Living in the Midwest, a 180 mile drive is not the time-consuming event it can be on the crowded east coast, so when my friend Leigh Michaels was the featured speaker at the Kentucky Romance Writers conference in Lexington on St. Patrick's Day I drove down to hear her presentation, Writing Between the Sexes.  I had seen portions of it, but never the all-day class, and it was a great chance to think about not only how differently men and women think/act, but how that can be expressed (or mis-expressed) in characters.  Part of the workshop presented several samples of writing and attendees considered whether a woman or man had written the scene.  (One clue -- if a female character spent a lot of time thinking about her body's curve, a man probably wrote it!)

In addition to the workshop, the women who attended were incredibly forthcoming about what has worked for them in marketing their books, especially e-books.  While many have been traditionally published, more than half were also "indie publishers," as I am.  Later this week I will do a post that lists some of their blogs -- always good to share knowledge.

As interesting as the conference were tours Friday afternoon.  Though I have visited farms with horses and my high school was in a cow pasture (yes, Bethesda, Maryland had cow pastures way back when) I had never been to a large horse farm.  Three Chimneys is near Lexington, just outside the idyllic town of Midway. We toured part of its Stallion Division and had an up close and personal view of carefully monitored mating activity.

One of its most well known current residents is Big Brown, who won the Kentucky Derby and the Preakness.  The stallions were used to being on display, as they took little notice of our group and went back to munching hay.  The most nonplussed was Exchange Rate, the only grey horse in the group.  His photo is taken through the bars -- we humans (touring humans) cannot get too close to the horses.

Wednesday, March 14, 2012

Revising Fiction for a New World

I am revising a mystery I wrote more than ten years ago.  I put it aside because it had 'good guys and bad guys' in the U.S. and a mythical North African country, and after 9 - 11 I didn't want to issue something that could be seen as Arab bashing.  A purist might say it is important to write what you will when you will, and I certainly don't believe in even mild forms of censorship.  (Supreme Court decisions aside.)  But, I think we have responsibilities as writers, and one of mine would be not to fan flames of hate.  Not long ago I read Jamie Ford's Hotel on the Corner of Bitter and Sweet, which is a novel, in essence a love story, about the time in the U.S. when Japanese Americans were forced into camps (World War II).   Not German Americans, of course, who "looked like us."  The author portrays a shameful period in U.S. history, but in such a way that we see all sides without empathizing with the decision to inter our fellow citizens.  Hotel on the Corner of Bitter and Sweet is beautiful literary fiction, Toxic Traces is a mystery about using water as a weapon, with nothing 'literary' about it.  I am comfortable that I can have characters from two cultures without presenting one as evil.  It's the individual characters who do bad things.  In revising Toxic Traces, I may make a few changes to accommodate the world of today, but I believe I can be comfortable releasing it later this year.  So, on to in depth editing.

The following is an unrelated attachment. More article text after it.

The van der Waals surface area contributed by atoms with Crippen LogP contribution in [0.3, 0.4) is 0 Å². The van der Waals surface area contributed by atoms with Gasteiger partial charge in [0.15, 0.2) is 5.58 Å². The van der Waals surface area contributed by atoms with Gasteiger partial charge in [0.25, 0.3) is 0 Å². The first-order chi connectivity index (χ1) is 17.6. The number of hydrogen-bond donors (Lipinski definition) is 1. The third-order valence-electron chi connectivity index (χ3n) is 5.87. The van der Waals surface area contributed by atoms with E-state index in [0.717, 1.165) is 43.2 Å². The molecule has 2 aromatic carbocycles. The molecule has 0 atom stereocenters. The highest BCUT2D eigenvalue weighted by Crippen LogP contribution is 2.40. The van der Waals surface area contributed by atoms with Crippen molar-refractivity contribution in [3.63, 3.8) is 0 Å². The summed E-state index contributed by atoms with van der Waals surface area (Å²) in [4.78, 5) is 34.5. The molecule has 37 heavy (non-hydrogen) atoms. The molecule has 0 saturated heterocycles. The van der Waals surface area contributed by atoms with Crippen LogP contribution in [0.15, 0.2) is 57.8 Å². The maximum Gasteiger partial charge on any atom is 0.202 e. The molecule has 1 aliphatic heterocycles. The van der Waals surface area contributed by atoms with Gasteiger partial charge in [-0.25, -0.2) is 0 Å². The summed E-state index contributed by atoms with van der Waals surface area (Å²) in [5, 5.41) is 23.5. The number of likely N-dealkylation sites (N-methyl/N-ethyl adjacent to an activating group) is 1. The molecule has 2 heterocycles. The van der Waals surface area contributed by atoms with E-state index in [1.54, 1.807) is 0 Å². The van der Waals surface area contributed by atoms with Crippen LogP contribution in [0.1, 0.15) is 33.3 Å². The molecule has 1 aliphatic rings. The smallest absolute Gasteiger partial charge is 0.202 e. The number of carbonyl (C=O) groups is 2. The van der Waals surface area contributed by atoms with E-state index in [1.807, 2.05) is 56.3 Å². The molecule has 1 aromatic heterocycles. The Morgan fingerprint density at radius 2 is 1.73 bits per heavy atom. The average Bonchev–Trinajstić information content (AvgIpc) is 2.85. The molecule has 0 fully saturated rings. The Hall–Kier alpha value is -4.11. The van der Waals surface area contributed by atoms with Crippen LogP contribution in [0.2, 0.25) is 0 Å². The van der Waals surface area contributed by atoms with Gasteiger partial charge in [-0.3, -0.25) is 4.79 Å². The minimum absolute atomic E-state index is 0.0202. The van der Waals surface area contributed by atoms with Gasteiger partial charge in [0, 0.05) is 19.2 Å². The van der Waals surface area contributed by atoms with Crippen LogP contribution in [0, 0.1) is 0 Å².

And what does this photo have to do with Toxic Traces?  I took it in Colorado in the early 1990s, when I was in the early stages of creating the book. That trip, and its conversations with Uncle Dick about water in the west, helped shape the setting.  Now are you intrigued?

Tuesday, March 13, 2012

I continue to merge my many interests through writing.  My monthly post on the web blog of the American Society for Public Administration deals with workforce changes and the decline in jobs since the Great Recession, and offers some ideas for those who find the employment options slim.  While geared to those looking for public sector jobs, the concepts apply to all fields.  Take a look at "Changing Workforce Changing Job Hunting Skills."